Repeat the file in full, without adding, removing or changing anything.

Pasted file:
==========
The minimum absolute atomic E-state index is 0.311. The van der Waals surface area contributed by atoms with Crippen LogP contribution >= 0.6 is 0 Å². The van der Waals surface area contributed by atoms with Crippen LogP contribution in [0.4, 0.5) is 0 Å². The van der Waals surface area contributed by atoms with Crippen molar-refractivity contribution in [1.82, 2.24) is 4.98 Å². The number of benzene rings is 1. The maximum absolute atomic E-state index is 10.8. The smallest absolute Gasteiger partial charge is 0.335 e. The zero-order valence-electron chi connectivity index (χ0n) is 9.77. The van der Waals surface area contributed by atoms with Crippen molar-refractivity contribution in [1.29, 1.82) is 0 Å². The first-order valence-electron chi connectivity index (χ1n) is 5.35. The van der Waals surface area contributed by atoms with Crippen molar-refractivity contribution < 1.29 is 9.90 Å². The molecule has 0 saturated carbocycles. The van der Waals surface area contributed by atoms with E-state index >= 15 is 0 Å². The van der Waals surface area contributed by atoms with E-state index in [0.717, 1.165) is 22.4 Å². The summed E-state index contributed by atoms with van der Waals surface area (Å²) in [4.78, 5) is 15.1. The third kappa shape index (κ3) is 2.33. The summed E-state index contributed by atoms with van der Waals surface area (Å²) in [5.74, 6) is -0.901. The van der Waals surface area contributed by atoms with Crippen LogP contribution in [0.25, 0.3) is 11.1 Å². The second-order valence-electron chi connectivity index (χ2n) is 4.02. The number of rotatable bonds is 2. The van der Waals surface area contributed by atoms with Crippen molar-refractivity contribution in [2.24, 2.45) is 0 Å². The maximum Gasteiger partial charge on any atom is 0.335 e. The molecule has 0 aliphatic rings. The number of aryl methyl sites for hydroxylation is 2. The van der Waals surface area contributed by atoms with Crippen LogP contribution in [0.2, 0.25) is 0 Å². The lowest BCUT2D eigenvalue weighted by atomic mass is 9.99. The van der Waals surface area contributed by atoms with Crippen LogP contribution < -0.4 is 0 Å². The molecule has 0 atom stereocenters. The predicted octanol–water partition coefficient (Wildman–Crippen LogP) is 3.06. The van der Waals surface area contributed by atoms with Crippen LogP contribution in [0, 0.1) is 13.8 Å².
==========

The minimum absolute atomic E-state index is 0.311. The van der Waals surface area contributed by atoms with Crippen LogP contribution >= 0.6 is 0 Å². The van der Waals surface area contributed by atoms with Crippen LogP contribution in [0.4, 0.5) is 0 Å². The van der Waals surface area contributed by atoms with Crippen molar-refractivity contribution in [1.82, 2.24) is 4.98 Å². The number of benzene rings is 1. The maximum absolute atomic E-state index is 10.8. The smallest absolute Gasteiger partial charge is 0.335 e. The zero-order valence-electron chi connectivity index (χ0n) is 9.77. The van der Waals surface area contributed by atoms with Crippen molar-refractivity contribution in [1.29, 1.82) is 0 Å². The first-order valence-electron chi connectivity index (χ1n) is 5.35. The van der Waals surface area contributed by atoms with Crippen molar-refractivity contribution < 1.29 is 9.90 Å². The molecule has 0 saturated carbocycles. The van der Waals surface area contributed by atoms with E-state index >= 15 is 0 Å². The van der Waals surface area contributed by atoms with E-state index in [0.717, 1.165) is 22.4 Å². The summed E-state index contributed by atoms with van der Waals surface area (Å²) in [4.78, 5) is 15.1. The third kappa shape index (κ3) is 2.33. The summed E-state index contributed by atoms with van der Waals surface area (Å²) in [5.74, 6) is -0.901. The van der Waals surface area contributed by atoms with Crippen LogP contribution in [0.25, 0.3) is 11.1 Å². The second-order valence-electron chi connectivity index (χ2n) is 4.02. The number of rotatable bonds is 2. The van der Waals surface area contributed by atoms with Crippen molar-refractivity contribution in [2.24, 2.45) is 0 Å². The maximum Gasteiger partial charge on any atom is 0.335 e. The molecule has 0 aliphatic rings. The number of aryl methyl sites for hydroxylation is 2. The van der Waals surface area contributed by atoms with Crippen LogP contribution in [0.2, 0.25) is 0 Å². The lowest BCUT2D eigenvalue weighted by atomic mass is 9.99. The van der Waals surface area contributed by atoms with Crippen LogP contribution < -0.4 is 0 Å². The molecule has 0 atom stereocenters. The predicted octanol–water partition coefficient (Wildman–Crippen LogP) is 3.06. The van der Waals surface area contributed by atoms with Crippen LogP contribution in [0, 0.1) is 13.8 Å².